On a road bike, I think new tires are generally stickier than worn tires (which, I suspect, adds a miniscule amount of rolling resistance). However, the new tires also tend to have a more curved/rounded profile (meaning less rubber on the ground and, therefore, less rolling resistance). Conversely, worn road bike tires are likely harder in terms of durometer measurements, but have a flatter contact patch. Just guessing, but I suspect those two factors proportionally negate one another as the tire ages (assuming normal wear--not tires that are way out on the extremes of dry or worn rubber). I also suspect the differences are small enough that they are immaterial to the average rider.

      On a knobby tire, the more worn the tire, the faster it is going to roll in a straight line on a smooth surface (for obvious reasons).
      I am tire shopping and this image I came across from Conti answers my question. More miles means faster, but less grip.


    16. Member A1an's Avatar
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      01-13-2016 03:19 PM #64
      Quote Originally Posted by jnm2.0t View Post
      The goal isn't to do anything close to CX racing, it's to be able to ride down the road, come to some hardpack, and ride it through to another road. No racing, no speed, but yes turns and I'm not going grandpa speeds.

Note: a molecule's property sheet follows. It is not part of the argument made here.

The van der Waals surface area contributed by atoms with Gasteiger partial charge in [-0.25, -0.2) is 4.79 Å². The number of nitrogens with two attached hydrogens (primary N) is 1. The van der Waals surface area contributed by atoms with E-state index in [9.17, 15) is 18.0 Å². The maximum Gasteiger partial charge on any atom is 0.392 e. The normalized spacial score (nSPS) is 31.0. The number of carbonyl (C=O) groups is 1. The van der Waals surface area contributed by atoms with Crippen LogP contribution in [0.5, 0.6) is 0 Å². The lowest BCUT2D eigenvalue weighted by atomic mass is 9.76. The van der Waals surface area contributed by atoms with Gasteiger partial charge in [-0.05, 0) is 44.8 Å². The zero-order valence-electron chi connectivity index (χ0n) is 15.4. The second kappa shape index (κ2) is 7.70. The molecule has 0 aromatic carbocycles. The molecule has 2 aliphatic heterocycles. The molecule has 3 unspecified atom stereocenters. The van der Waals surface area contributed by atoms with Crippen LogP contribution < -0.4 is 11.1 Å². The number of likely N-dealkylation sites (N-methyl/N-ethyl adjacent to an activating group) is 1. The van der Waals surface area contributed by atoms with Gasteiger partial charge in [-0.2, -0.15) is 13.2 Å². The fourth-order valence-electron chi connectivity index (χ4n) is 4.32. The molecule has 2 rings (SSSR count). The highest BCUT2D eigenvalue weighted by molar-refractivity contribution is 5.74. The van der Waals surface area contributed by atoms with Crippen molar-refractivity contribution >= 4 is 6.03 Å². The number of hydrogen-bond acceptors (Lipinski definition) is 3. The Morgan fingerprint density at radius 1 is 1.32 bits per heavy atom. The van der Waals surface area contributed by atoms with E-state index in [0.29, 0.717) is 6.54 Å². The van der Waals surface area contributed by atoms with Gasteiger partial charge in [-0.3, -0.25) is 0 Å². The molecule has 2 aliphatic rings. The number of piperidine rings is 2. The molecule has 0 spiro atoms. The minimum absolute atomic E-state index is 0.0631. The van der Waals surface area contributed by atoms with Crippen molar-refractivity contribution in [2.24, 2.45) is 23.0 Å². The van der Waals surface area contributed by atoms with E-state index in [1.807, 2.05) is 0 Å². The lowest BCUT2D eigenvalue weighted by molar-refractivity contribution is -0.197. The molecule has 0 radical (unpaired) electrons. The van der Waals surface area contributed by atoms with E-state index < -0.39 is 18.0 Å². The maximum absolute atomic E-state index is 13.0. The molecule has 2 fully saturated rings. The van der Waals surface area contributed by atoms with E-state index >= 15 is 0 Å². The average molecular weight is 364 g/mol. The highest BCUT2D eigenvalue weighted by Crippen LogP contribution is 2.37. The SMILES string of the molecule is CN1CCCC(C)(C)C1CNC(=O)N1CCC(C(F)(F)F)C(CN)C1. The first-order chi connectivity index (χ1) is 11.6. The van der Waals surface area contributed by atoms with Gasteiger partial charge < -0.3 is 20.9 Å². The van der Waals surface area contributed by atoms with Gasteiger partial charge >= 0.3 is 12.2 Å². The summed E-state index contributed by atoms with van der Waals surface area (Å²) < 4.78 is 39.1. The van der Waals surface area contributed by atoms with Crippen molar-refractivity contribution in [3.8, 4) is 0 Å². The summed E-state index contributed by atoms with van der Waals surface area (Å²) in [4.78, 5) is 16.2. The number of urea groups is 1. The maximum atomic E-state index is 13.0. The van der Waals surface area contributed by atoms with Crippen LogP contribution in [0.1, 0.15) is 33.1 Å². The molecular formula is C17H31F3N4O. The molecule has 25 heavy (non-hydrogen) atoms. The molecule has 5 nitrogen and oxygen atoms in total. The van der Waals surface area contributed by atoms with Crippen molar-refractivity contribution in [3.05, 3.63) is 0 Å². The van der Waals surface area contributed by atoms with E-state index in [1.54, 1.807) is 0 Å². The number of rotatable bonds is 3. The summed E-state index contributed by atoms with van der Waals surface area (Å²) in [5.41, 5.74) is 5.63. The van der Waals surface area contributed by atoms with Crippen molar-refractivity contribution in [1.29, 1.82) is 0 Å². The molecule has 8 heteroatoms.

Best video of the kinds of places, they always have the worst music



      Sometimes though it'd be in the woods and be lightly covered with redwood needles
      Would suggest maybe looking into something with a side knob for cornering offroad. Kenda Happy Medium has been great for me as an all around tire. There are others like this out there as well that offer a smoother center section but I can't recall the names at the moment.

      Last edited by A1an; 01-13-2016 at 03:21 PM.
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    17. Member Samson's Avatar
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      01-13-2016 03:35 PM #65
      Quote Originally Posted by jnm2.0t View Post
      I am tire shopping and this image I came across from Conti answers my question. More miles means faster, but less grip.
      In my experience, that's a bit exaggerated/useless. I have a set of GP4000s black chilis, and while they're awesome tires, they're not really any "faster" than my Gatorskins. They do wear a bit more quickly, but mine have been good for a couple thousand miles or so, which is fine by me. They do maybe ride a tiny bit better than the Gatorskins (+/- 5psi makes more of a difference) and seem to do better in the wet and when really pitched over in a turn, but I've enjoyed both on various surfaces. Both are surprisingly awesome in most off-road situations, but then again, so are most road tires. I'd think a 28 GP4000 Four Seasons would be a capable all-rounder.